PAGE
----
2020 may be a year we want to forget, but the Gallatin History Museum will help us remember it forever. No one knows how long COVID-19 will continue to alter both the way that we live and how we interact with others around us. To share stories of Bozeman residents during the time of the coronavirus, the Gallatin History Museum has created a project called “Gallatin County- A Community Memoir” to capture individual experiences.
In an interview with Gallatin History Museum Research Coordinator Rachel Philips, she said, “This project started in the end of March when the virus really started coming on strong. We were going to close the museum, we had to for a while, and we were trying to think of ways to involve the community while we were closed, and also recognize the fact that this is a historic event. We tried to think of ways to preserve people’s stories and experiences during the pandemic and the closure.”
Ultimately, the museum decided to allow residents of Gallatin County to submit letters, essays, photographs, poems, drawings or just about anything that would express their experiences or thoughts about living within Gallatin County during the pandemic.
Philips went on to add that since late March, many local students, elementary through high school, have been writing letters about their experiences. “We thought it would help some people....because people were so isolated, we thought it was a good way to keep a connection during all the closures we were experiencing and contribute to stories about what is going on that can be looked into in the future.”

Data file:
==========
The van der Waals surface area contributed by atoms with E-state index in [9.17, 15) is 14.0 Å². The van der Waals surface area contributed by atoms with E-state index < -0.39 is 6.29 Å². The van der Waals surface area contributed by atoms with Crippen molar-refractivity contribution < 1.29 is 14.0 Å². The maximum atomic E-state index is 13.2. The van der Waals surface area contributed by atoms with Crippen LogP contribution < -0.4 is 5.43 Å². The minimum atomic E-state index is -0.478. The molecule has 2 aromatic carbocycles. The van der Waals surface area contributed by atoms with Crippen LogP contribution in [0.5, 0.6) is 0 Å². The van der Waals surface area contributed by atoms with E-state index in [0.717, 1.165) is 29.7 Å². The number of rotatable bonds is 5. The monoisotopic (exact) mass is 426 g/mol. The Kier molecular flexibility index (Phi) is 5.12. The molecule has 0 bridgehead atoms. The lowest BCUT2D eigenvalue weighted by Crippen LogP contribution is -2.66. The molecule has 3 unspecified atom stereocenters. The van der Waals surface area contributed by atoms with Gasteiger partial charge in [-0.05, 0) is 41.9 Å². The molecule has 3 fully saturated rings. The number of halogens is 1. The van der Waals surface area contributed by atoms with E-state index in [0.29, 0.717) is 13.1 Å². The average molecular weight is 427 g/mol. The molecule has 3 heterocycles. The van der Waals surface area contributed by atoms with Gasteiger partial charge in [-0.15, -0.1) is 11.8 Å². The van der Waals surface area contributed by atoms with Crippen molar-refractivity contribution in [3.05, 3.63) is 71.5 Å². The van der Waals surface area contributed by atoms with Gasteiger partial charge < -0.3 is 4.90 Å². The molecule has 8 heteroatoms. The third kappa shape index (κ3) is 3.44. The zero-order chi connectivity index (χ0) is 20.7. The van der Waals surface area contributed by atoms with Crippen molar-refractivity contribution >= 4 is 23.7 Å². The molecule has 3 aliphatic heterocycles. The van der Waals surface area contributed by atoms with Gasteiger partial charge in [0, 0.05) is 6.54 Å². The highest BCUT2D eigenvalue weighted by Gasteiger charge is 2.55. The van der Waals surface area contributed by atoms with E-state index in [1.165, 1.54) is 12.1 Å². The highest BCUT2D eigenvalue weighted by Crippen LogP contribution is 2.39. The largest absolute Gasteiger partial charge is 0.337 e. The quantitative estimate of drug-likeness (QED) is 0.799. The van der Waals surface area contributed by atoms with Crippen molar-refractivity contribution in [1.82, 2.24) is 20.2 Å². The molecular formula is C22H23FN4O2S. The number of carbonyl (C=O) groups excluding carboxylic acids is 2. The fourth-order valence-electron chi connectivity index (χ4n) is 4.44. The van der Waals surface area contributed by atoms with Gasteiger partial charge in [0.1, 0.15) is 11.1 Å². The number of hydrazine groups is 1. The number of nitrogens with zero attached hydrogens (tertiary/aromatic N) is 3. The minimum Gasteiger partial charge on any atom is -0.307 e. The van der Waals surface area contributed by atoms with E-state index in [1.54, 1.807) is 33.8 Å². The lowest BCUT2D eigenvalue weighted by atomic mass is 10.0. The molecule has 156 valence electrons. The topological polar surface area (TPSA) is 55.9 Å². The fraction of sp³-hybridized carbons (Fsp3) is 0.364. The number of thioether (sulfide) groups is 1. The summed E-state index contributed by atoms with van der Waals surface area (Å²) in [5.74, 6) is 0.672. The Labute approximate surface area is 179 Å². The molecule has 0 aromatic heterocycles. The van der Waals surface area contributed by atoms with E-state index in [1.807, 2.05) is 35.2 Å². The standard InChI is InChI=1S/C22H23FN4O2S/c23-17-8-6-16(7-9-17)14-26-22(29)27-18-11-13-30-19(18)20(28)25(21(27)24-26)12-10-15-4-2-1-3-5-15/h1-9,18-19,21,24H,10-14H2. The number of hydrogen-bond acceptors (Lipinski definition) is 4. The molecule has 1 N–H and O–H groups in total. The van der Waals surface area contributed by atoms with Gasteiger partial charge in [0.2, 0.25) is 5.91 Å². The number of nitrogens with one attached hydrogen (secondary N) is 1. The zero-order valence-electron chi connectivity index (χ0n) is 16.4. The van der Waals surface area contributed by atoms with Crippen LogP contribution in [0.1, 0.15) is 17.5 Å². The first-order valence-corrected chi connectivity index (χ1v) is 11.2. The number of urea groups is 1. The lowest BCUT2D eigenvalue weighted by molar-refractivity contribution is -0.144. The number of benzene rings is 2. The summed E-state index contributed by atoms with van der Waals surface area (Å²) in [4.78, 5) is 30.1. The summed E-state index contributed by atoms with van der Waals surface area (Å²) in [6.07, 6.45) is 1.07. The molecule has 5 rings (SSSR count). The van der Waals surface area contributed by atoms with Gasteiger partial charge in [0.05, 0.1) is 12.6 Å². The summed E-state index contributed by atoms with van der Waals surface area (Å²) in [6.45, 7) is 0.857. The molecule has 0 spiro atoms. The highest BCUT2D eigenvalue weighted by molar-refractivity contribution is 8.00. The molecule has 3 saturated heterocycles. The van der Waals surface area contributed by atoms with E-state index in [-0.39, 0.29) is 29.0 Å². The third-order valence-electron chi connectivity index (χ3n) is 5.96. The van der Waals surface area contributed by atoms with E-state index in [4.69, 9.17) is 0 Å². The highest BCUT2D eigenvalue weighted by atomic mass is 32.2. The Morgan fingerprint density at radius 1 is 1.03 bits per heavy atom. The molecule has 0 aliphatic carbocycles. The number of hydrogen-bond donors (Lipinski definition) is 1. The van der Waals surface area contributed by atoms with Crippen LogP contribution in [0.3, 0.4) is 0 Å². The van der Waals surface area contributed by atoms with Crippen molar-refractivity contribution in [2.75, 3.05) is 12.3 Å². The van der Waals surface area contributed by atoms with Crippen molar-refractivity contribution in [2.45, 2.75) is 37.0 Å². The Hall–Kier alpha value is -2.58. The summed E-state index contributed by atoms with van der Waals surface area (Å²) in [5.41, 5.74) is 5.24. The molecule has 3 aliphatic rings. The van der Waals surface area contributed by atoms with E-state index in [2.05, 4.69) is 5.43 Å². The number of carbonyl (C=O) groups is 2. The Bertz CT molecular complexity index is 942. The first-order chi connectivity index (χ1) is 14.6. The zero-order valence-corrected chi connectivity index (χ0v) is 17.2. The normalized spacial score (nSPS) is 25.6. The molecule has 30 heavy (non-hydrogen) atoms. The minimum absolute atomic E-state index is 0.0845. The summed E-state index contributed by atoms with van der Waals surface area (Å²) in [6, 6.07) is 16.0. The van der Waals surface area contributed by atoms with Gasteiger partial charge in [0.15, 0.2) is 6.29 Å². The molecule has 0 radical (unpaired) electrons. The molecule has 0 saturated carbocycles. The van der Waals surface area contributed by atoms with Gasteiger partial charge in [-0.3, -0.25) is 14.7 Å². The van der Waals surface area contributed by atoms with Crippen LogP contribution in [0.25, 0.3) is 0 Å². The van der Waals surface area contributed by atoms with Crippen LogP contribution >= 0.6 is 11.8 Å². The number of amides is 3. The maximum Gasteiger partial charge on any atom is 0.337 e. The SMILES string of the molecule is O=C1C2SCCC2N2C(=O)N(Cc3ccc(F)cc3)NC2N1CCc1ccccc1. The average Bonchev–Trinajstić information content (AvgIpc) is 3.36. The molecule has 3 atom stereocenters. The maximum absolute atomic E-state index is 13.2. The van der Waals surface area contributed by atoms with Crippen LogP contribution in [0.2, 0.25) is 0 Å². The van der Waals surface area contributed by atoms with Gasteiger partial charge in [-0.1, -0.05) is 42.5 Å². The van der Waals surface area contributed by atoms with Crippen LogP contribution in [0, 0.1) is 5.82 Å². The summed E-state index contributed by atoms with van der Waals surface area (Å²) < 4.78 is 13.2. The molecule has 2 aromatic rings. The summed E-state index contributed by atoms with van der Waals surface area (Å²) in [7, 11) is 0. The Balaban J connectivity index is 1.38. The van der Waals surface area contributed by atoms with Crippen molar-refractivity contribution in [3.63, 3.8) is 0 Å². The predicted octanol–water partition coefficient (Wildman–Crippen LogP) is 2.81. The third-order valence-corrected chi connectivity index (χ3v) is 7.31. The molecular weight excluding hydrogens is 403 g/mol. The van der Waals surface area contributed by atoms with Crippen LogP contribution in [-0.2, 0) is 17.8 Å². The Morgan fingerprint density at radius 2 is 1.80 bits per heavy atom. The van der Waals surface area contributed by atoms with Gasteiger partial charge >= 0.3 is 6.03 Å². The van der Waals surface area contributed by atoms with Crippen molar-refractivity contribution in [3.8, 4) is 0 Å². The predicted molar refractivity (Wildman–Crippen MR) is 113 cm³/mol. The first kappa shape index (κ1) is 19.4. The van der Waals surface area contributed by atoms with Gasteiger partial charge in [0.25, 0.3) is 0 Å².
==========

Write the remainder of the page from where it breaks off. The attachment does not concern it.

The Gallatin History Museum has been collecting and preserving the stories and memories of the residents and businesses of Gallatin County and Southwest Montana for over 40 years.“The town and the county has been growing and changing so much, pretty much since its existence, and since it changes so fast, it is really important to preserve peoples’ memories and their viewpoints about what things were like in different points in history, so we can get a feel for all aspects of the history of Gallatin county,” Phillips said when asked about the importance of her work at the museum.
The museum is looking to hear the voice, of college students and their experiences during the pandemic, so be sure to visit their website at gallatinhistorymuseum.org to virtually submit a record or drop a letter in the “memory box” on the museum’s front porch. “Because the situation keeps changing, new perspectives are going to keep coming forward. The more we get the better,” Philips said. “I think it is important to preserve stories from all sorts of people, from all sorts of time periods. It gives us a more well-rounded picture of the history of the area.”
Although the museum is currently closed to the public, appointments can be made to visit the research library.